Recharging Leon Alegria and Damian Duncan enjoy their electronic cigarettes at their local pub. Photo Sahlan Hayes

Australia could become the first major nation to outlaw smoking, with a federal government funded trial about to test the viability of electronic cigarettes as a safer, permanent replacement for tobacco.

Medical experts, cancer groups and anti smoking lobbyists battled for decades to rid cigarettes from public spaces.

”E cigarettes” are battery powered devices that simulate the effects of smoking by heating a nicotine liquid into vapour, which the user then inhales and exhales.

The “E cigarette” Photo AFP

While the gadgets have been hailed as a safer substitute for cigarettes, there is no comprehensive scientific research into the health risks of inhaling vapour.


The Sun Herald can reveal that as part of its anti smoking reform agenda, the previous Labor government committed more than $1 million to a pioneering study that, by 2015, will determine whether or not e cigarettes could be utilised to phase out traditional cigarettes altogether.

But while Labor took on ”big tobacco” in the High Court to introduce world first plain packaging laws and vowed to ban all political donations from tobacco companies, it is uncertain if the Coalition is equally committed.

Coral Gartner, who will shortly lead the trial of 1600 smokers at the University of Queensland’s centre for clinical research, said ”These types of products have the potential to be beneficial to public health if they are used to completely replace the traditional cigarette. It would be a shame not to explore how they could be used to maximise public health while trying to minimise potential unwanted effects such as making smoking appear glamorous.”

Some e cigarette ”tanks” resemble actual cigarettes but many are ornate, pipe like vessels available in numerous shapes and sizes.

The tanks, e liquids and other accessories can be legally bought in Australia but users are forced to order their nicotine from overseas because it remains classified as a ”dangerous poison” that can only be sold under licence.

While the conventional smoker’s sole accessory is a $2 lighter, the e cig brigade can spend a fortune assembling the perfect kit. E liquids aside, there are a range of fancy extras such as e cigarette desktop holders and luxury ”drip tips” the mouthpieces attached to the top of device.

For the real enthusiast, such as Damian Duncan, nothing is more important than the e cigarette device. He has splashed out on the ”Cadillac” of tanks the Wizard Evolved DA20. It was custom built in Romania and set him back $1000.

”When you consider I was spending almost $300 a week on cigarettes, I view it as a good investment,” he said.

E cigarettes have been successfully launched overseas, with celebrities such as Katy Perry and Leonardo DiCaprio pictured puffing away on their own tanks.

With US sales set to exceed $1 billion by the end of the year, cigarette company Philip Morris USA is about to muscle in with its own e cigarette brand, MarkTen.

As usage increases, health implications remain hazy. In May, the French government triggered outrage among its nation’s 1 million e cigarette users by banning the devices in public spaces.

That ruling appeared justified a fortnight ago when a study claimed to have found previously undetected carcinogenic chemicals in e cigarette vapours, ”sometimes at levels even higher than in traditional cigarettes”.

In March, a US study of 12 e cigarette brands found that while certain carcinogens and toxicants were present, levels were between nine and 450 times lower than in cigarette smoke.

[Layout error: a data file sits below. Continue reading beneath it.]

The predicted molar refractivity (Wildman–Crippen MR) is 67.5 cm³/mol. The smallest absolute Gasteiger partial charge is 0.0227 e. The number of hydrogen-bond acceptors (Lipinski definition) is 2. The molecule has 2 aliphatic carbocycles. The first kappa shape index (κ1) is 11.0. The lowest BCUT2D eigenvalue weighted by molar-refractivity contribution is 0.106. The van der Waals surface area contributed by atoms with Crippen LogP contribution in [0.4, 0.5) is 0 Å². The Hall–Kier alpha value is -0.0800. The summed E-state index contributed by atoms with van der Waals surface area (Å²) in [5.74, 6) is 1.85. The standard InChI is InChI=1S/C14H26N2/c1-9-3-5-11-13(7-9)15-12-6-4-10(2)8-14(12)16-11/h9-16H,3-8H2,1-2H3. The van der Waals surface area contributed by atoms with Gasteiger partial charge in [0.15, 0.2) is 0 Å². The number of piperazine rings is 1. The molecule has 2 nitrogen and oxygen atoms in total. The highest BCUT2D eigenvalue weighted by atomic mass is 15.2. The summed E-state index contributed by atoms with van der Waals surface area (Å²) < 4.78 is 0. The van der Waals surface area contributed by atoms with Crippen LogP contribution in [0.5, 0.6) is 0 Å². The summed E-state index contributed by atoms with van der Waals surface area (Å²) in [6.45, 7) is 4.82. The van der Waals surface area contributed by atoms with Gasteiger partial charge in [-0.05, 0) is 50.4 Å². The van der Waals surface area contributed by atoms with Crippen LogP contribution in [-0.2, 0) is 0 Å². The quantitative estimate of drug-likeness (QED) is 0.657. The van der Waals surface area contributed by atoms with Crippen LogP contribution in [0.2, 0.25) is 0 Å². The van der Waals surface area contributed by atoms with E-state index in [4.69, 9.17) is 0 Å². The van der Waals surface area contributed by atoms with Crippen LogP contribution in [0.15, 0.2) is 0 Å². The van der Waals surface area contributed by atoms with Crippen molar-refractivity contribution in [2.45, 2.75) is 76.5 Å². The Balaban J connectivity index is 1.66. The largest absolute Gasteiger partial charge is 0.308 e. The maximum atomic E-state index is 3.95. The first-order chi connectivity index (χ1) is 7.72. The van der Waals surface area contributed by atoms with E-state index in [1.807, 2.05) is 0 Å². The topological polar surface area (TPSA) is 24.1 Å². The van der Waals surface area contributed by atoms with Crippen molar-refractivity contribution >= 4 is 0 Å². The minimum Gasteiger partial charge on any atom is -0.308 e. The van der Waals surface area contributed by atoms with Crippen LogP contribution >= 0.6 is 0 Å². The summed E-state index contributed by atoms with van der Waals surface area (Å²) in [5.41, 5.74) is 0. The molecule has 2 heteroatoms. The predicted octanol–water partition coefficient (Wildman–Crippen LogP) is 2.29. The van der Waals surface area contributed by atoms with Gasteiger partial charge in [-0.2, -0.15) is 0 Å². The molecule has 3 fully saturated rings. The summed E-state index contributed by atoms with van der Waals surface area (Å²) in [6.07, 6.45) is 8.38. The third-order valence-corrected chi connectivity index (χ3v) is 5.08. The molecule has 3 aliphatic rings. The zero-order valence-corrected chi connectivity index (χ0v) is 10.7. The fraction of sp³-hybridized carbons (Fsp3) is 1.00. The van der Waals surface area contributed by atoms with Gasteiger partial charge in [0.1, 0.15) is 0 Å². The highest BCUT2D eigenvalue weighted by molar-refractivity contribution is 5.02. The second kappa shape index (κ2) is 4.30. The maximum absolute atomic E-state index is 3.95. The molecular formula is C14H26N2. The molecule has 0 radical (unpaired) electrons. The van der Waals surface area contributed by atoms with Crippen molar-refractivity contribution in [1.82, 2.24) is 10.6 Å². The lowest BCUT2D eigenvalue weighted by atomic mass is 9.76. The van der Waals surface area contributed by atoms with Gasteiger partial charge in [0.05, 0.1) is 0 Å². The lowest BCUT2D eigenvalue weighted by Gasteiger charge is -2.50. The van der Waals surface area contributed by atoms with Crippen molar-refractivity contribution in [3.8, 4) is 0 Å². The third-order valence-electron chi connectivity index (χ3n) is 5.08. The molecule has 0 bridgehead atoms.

Australian Medical Association president Steve Hambleton said Australia was the global leader in tobacco control and should not let its guard down.

”Plain packaging is having real impact now, as is the pricing strategy. The end for tobacco is coming,” he said.

While Dr Hambleton described nicotine replacement therapy as a ”positive measure” in helping people quit, he warned that the unregulated e cigarette industry was becoming ”a recruiting tool” for the next generation of smokers.

While e cigarette manufacturers frequently refer to their products as a quit smoking aid, many have adopted the same marketing techniques tobacco companies once used to glamorise their brands.

The internet is awash with ”handcrafted” e juice liquids for sale, with hundreds of novelty flavours. At least three Australian online suppliers have emerged in the past month. Fantazia states ”We wanted to find the prettiest, most girly vaping products out there! If it has bling, glitter or pretty colours, if it’s glamorous, stylish, cute or cool then we want it for the store and for ourselves, too.”

A NSW Health spokeswoman said it would continue to monitor international evidence ”as it developed”.

Smoke without fire and ire

A nicotine laced fog pours from Damian Duncan’s mouth as he lounges inside his local pub. At first it appears he’s flouting the law, smoking in a public bar. But these are no ordinary gaspers. ”This is smoke without fire,” he says. ”It has saved my life.”

Electronic cigarettes are a smoke free substitute for the real thing. They don’t fall under tobacco legislation because they don’t contain any. Some can contain nicotine, some are flavoured. Until lawmakers decide exactly what they are, users can happily puff away in public, despite concerns about long term use and passive risk.

While not completely odourless, the vapour from an e cigarette smells nothing like tobacco and disappears within seconds of being is it a genuine saviour for smokers, or an equally addictive lesser of two evils?

Kevin and Jo Husband, from Campbelltown, tried patches, lozenges and even $1000 hypnotherapy without success.

”No doubt about it, this is the miracle cure,” Mr Husband said. ”I’ve not had a cigarette since November last year.” He added that while detractors would no doubt ”scoff” at the fact he was still consuming nicotine, ”at least I’m no longer pumping the other 4000 chemicals and carcigans into my blood stream. I feel great.”